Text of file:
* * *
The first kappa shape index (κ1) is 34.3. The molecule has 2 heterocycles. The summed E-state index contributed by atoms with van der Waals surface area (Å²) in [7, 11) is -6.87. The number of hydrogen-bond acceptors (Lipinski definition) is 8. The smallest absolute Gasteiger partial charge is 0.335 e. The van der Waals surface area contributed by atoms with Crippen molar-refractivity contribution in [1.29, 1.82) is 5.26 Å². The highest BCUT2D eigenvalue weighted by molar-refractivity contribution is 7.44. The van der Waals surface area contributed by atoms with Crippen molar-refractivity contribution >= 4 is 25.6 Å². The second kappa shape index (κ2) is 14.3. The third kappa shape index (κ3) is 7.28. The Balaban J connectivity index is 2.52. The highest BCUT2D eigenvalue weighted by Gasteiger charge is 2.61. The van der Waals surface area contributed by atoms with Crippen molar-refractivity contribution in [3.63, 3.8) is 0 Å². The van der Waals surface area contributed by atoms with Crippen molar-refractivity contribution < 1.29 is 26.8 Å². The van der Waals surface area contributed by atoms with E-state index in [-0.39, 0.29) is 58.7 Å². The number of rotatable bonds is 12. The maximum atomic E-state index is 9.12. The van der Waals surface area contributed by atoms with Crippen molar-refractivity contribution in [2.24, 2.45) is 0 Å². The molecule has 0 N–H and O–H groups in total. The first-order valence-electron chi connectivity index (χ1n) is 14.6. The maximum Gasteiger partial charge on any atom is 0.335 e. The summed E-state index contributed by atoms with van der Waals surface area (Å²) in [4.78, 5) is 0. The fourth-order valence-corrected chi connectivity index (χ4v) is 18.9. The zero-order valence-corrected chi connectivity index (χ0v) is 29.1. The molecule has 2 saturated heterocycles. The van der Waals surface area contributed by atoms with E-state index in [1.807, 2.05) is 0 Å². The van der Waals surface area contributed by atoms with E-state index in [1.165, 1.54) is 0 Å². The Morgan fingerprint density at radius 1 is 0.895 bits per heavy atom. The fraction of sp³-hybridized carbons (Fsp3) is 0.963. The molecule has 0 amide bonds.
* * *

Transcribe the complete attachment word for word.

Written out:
The first kappa shape index (κ1) is 34.3. The molecule has 2 heterocycles. The summed E-state index contributed by atoms with van der Waals surface area (Å²) in [7, 11) is -6.87. The number of hydrogen-bond acceptors (Lipinski definition) is 8. The smallest absolute Gasteiger partial charge is 0.335 e. The van der Waals surface area contributed by atoms with Crippen molar-refractivity contribution in [1.29, 1.82) is 5.26 Å². The highest BCUT2D eigenvalue weighted by molar-refractivity contribution is 7.44. The van der Waals surface area contributed by atoms with Crippen molar-refractivity contribution >= 4 is 25.6 Å². The second kappa shape index (κ2) is 14.3. The third kappa shape index (κ3) is 7.28. The Balaban J connectivity index is 2.52. The highest BCUT2D eigenvalue weighted by Gasteiger charge is 2.61. The van der Waals surface area contributed by atoms with Crippen molar-refractivity contribution in [3.63, 3.8) is 0 Å². The van der Waals surface area contributed by atoms with Crippen molar-refractivity contribution < 1.29 is 26.8 Å². The van der Waals surface area contributed by atoms with E-state index in [-0.39, 0.29) is 58.7 Å². The number of rotatable bonds is 12. The maximum atomic E-state index is 9.12. The van der Waals surface area contributed by atoms with Crippen molar-refractivity contribution in [2.24, 2.45) is 0 Å². The molecule has 0 N–H and O–H groups in total. The first-order valence-electron chi connectivity index (χ1n) is 14.6. The maximum Gasteiger partial charge on any atom is 0.335 e. The summed E-state index contributed by atoms with van der Waals surface area (Å²) in [4.78, 5) is 0. The fourth-order valence-corrected chi connectivity index (χ4v) is 18.9. The zero-order valence-corrected chi connectivity index (χ0v) is 29.1. The molecule has 2 saturated heterocycles. The van der Waals surface area contributed by atoms with E-state index in [1.807, 2.05) is 0 Å². The van der Waals surface area contributed by atoms with E-state index in [1.165, 1.54) is 0 Å². The Morgan fingerprint density at radius 1 is 0.895 bits per heavy atom. The fraction of sp³-hybridized carbons (Fsp3) is 0.963. The molecule has 0 amide bonds.